The Moderate Washingtonian

Outlook on politics and elections in the state of Washington from an overall centrist viewpoint. My views tend to be libertarian in nature, but at the same time are largely nonpartisan.

18 July 2007

Darcy v. Rodney takes shape

Earlier today, Senator Rodney Tom confirmed rumours that he will be running for Congress from the 8th district next year. He joins a race that already contains Darcy Burner, last year's Democratic nominee, and starts off as a likely underdog against her. Tom kicked off his campaign at Renton Technical College with Eastide Reps. Deb Eddy and Larry Springer appearing with him, saying that he has the experience to beat two-term Congressman Dave Reichert. The seat has yet to elect a Democrat to Congress, but Reichert has won close contests both times he has run.

I supported Reichert in last year's campaign as he was the more moderate candidate of the two that was closer to my personal ideology. However, with a bona fide moderate like Senator Tom in the race I now have my candidate for 2008.

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At 11:56 PM, Blogger Daniel Kirkdorffer said...

What is the "moderate" position on abortion?

What is the "moderate" position on the death penalty?

Rodney Tom isn't a "moderate", because there is no such thing. You can't half abort an unborn child, you can't half kill a man on death row.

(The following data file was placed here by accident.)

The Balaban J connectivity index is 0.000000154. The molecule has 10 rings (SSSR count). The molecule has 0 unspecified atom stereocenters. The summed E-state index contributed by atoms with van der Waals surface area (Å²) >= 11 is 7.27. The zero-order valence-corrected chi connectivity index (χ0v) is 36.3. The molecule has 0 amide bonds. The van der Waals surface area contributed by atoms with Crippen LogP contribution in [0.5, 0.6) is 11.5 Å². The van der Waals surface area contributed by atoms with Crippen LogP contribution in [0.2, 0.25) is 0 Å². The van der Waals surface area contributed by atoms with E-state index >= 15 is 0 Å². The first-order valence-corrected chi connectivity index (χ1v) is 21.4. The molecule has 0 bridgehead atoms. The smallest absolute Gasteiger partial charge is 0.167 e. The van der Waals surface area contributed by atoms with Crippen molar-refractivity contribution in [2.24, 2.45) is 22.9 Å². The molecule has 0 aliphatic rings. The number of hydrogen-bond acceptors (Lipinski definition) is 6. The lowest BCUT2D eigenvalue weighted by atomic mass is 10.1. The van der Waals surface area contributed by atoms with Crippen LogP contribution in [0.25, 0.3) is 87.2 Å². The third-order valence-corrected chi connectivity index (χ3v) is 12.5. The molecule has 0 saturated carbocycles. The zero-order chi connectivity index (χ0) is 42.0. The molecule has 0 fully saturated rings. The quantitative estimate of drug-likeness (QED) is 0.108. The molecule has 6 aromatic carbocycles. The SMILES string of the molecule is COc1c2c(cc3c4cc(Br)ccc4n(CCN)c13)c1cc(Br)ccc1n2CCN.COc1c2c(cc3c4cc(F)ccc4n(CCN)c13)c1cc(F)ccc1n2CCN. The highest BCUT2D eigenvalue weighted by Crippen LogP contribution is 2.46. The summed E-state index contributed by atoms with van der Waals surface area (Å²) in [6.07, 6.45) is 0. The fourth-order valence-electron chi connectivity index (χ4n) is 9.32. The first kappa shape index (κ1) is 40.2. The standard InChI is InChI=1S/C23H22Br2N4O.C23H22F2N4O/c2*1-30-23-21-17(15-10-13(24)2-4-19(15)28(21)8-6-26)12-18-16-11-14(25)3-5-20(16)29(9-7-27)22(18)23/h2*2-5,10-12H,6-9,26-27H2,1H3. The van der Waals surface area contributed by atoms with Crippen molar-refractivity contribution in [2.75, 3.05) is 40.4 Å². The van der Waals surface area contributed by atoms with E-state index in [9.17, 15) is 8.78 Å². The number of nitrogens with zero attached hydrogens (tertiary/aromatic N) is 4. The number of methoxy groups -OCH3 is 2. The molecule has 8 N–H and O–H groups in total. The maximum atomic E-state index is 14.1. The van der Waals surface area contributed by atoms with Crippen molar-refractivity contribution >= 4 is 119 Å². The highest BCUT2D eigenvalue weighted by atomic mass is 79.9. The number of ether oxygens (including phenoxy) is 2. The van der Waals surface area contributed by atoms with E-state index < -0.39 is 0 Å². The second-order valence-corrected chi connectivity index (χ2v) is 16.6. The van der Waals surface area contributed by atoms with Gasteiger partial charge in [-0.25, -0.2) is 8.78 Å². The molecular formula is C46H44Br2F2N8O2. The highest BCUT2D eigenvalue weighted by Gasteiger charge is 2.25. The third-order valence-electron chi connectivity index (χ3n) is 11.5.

Rodney Tom is a bi-conceptual. Some of his positions are to the right, and some are to the left. The question will be whether 1) that's what Democrats want in their candidate, and 2) the mix of positions match with the majority of voters.

At 1:13 PM, Blogger TMW said...

I think you're taking a too literal view of the term. A moderate view on an issue tends to be a compromise between two extremes. To use your own example, a moderate on abortion would probably be nominally pro-choice but believe in restrictions such as parental notification, supporting the ban on "partial-birth" abortion, etc.

I'm well aware it's a mushy term, but most ideological descriptors are subject to people's personal opinions. As far as the oft-used meaning for a moderate, this "bi-conceptual" business means virtually the same thing, and it fits Rodney and the Eastside well. Since most of the Democratic gains in the region have been by Rodney Tom moderates and it still qualifies as a swing region his ideology jives with the district mainstream best. Whether it does for primary voters as well has yet to be seen, but I suspect he'll have a pretty good shot once he can raise his name recognition.

At 1:06 PM, Blogger thehim said...

I generally agree with you on a lot of things, but I have trouble understanding how you can believe that Dave Reichert is more moderate than Darcy Burner. Moderate is the opposite of extremist, and unless I've missed something, Dave Reichert sides with the administration on a number of extremist (and highly anti-libertarian) views - from Bush's warrantless wiretapping, to torture, to the Military Commissions Act of 2006, which stripped all legal residents of habeas corpus protections. I doubt you can give me any position that Darcy Burner has that is even in the ballpark of being as extremist as that.